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    Here's Exactly Why It Hurts So Much To Get Kicked In The Balls

    When it comes to injury susceptibility, the testicles are low-hanging fruit.

    We all pretty much know it hurts like hell to get kicked in the balls.

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    Or for your testicles to endure any similar trauma — whether it’s catching an errant soccer ball with your crotch, a playful nut-punch gone wrong, or even just a gentle flick. But have you ever stopped to wonder why? BuzzFeed Health reached out to Dr. Seth Cohen, assistant professor in the department of urology at New York University, and Dr. Landon Trost, assistant professor of urology and head of male infertility and andrology at the Mayo Clinic, to understand more about just why a blow to the ‘nads is so uniquely and painfully unpleasant.

    The first thing you need to know is that the testicles are so sensitive because they’re very important.

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    Our bodies have various ways of ensuring that our most important parts are kept out of harm’s way. For example, the brain is protected by the skull. The ovaries, crucial to reproduction, are inside the body and further protected by the pelvic bone. On the other hand, testicles — which produce sperm and testosterone, making them essential for reproduction — lack protective armor like the skull and are external, making them ~low-hanging fruit~ when it comes to injury susceptibility. But testicles have something the brain doesn’t: pain fibers. Lots of them.

    The genitals have a high number of nerves per surface area, says Trost, which makes them more sensitive and allows you to feel things more discriminately than you would on other, less sensitive parts of your body, like your back. Additionally, the brain devotes a lot of space to processing what the genitals feel, even though they're a relatively small part of the body. Just think about how gently you can touch the testicles and still cause intense sensation. So, in the same way that cuts on the lips or fingers often hurt more than, say, a cut in the middle of the back, “injuries to the penis and scrotum are more tender,” Trost tells BuzzFeed Health.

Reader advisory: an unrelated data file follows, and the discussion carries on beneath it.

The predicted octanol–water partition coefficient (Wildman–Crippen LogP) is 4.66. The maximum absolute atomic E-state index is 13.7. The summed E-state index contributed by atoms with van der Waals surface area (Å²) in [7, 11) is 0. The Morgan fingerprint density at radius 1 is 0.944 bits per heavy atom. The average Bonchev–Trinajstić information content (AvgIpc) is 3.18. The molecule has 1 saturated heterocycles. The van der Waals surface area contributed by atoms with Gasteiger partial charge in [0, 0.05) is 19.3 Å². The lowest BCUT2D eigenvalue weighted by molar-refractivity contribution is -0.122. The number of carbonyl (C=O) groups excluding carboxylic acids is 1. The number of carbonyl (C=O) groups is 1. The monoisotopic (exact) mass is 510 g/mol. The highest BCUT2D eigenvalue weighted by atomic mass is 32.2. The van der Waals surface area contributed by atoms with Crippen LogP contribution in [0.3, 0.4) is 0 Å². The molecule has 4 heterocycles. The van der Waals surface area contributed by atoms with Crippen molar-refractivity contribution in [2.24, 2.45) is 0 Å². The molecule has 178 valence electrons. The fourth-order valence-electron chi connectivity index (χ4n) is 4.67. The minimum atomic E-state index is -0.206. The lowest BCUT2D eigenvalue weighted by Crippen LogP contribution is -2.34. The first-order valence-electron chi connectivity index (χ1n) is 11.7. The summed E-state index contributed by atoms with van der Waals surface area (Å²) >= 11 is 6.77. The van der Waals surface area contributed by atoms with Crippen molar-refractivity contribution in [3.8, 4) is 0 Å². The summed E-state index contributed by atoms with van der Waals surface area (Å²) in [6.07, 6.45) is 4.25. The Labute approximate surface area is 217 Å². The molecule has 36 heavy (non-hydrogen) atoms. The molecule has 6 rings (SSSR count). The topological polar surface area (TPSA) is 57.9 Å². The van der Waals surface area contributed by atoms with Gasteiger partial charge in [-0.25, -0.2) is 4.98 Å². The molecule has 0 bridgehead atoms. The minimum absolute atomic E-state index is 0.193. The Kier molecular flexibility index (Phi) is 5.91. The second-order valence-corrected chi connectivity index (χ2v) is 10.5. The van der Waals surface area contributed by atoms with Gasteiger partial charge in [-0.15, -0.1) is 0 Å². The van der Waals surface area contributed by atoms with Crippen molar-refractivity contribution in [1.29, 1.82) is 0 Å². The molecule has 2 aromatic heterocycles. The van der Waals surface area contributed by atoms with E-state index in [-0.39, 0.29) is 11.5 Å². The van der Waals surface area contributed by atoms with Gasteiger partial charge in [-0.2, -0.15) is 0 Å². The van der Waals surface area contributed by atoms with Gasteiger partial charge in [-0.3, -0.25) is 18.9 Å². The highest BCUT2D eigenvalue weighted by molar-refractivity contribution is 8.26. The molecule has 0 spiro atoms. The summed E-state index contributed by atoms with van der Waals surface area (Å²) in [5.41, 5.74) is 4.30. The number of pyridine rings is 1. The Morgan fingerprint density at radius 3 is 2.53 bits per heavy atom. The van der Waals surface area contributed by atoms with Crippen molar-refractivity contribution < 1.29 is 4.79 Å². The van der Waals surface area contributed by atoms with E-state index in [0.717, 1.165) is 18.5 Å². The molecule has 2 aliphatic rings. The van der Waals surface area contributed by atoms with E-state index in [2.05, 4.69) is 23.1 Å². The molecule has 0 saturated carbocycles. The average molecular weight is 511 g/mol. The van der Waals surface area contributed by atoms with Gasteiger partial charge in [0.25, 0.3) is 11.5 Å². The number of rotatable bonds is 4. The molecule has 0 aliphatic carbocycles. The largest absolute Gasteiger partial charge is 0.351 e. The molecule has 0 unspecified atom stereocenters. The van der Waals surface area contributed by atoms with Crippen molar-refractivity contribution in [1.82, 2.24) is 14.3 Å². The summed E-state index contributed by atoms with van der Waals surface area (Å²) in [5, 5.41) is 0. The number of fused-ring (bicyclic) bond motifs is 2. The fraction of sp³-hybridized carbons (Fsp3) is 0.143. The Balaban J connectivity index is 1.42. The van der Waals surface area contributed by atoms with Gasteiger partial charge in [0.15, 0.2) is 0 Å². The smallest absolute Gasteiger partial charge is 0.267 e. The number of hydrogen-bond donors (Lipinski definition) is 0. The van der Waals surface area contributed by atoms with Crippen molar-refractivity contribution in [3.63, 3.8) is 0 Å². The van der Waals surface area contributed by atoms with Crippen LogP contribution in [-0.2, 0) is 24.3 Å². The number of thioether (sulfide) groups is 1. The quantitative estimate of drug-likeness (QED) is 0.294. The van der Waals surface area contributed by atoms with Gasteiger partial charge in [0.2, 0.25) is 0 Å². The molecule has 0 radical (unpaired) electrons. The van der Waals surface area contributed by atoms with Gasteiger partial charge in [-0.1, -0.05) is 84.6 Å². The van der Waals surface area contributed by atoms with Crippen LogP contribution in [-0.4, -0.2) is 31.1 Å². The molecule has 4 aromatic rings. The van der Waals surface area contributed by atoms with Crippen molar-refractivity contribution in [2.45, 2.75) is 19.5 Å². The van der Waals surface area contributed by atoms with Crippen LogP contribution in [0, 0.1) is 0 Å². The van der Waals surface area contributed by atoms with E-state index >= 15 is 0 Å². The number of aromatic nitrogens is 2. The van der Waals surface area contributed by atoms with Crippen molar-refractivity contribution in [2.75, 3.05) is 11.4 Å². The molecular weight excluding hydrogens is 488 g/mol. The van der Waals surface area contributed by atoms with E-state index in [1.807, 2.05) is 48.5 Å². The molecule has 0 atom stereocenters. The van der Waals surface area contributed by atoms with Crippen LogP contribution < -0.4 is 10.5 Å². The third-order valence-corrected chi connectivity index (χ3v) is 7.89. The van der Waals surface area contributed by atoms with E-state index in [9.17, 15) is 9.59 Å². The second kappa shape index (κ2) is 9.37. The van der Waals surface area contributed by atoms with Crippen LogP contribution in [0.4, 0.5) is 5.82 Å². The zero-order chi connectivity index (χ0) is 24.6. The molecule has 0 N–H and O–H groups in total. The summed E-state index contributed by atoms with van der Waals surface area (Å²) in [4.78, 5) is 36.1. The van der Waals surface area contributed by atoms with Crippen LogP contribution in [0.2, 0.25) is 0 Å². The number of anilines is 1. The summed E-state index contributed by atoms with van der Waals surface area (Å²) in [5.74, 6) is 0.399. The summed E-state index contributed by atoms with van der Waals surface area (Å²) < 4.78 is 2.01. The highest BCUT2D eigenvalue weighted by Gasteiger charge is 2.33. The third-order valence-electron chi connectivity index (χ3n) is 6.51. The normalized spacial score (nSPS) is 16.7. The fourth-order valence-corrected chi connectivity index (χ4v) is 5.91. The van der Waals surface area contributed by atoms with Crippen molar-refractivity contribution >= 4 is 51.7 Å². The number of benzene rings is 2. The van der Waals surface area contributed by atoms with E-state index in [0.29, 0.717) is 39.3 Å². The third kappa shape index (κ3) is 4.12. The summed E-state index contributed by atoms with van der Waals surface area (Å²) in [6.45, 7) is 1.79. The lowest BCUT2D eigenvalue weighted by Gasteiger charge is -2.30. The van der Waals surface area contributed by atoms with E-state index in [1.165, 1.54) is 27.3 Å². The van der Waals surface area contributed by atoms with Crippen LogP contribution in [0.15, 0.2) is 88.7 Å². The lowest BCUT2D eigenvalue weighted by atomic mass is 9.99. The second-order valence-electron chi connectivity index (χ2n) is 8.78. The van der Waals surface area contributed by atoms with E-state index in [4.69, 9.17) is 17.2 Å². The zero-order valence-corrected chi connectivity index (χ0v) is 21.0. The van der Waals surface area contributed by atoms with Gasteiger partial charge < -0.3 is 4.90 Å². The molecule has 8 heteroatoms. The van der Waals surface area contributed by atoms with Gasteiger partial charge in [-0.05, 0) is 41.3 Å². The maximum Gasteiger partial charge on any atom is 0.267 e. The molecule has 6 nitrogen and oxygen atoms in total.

Also, the testicles hail from a land far far away from your crotch (i.e. your abdomen).

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    After sustaining a blow to the testicles, you might have a stomach ache or feel pain ripping through your abdomen. One of the reasons for this probably has something to do with the fact that your testicles weren’t always where they typically end up, just behind and underneath the penis, says Cohen.

    The testicles actually start developing in the abdomen, just underneath the kidneys. They start to descend just before birth, making their way from the abdominal cavity to the scrotum by way of a passage called the inguinal canal, and are typically in the scrotum by birth or within the first year of life. What this means is that the testicles’ nerve fibers travel from the scrotum back up the inguinal canal to where they developed, in the abdomen. As a result, pain from a kick in the nuts is not localized to the crotch — basically because your brain thinks it's your abdomen that’s been attacked.

    You might also get sweaty and light-headed, or tear up or cry, and want to collapse into the fetal position.

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    This is all part of the grand evolutionary plan that has made sure our bodies are programmed to freak out on a systemic level when we encounter trauma. Some people may feel faint or light-headed, weak, nauseated, or even pass out. This is called a vasovagal response, says Trost, and it occurs when the vagus nerves, which control heart rate, breathing, and blood pressure, and which are very sensitive to emotional response, are overstimulated. The vasovagal response can be triggered by lots of things — the sight of blood, fear of bodily trauma, and, in this case perhaps, severe pain.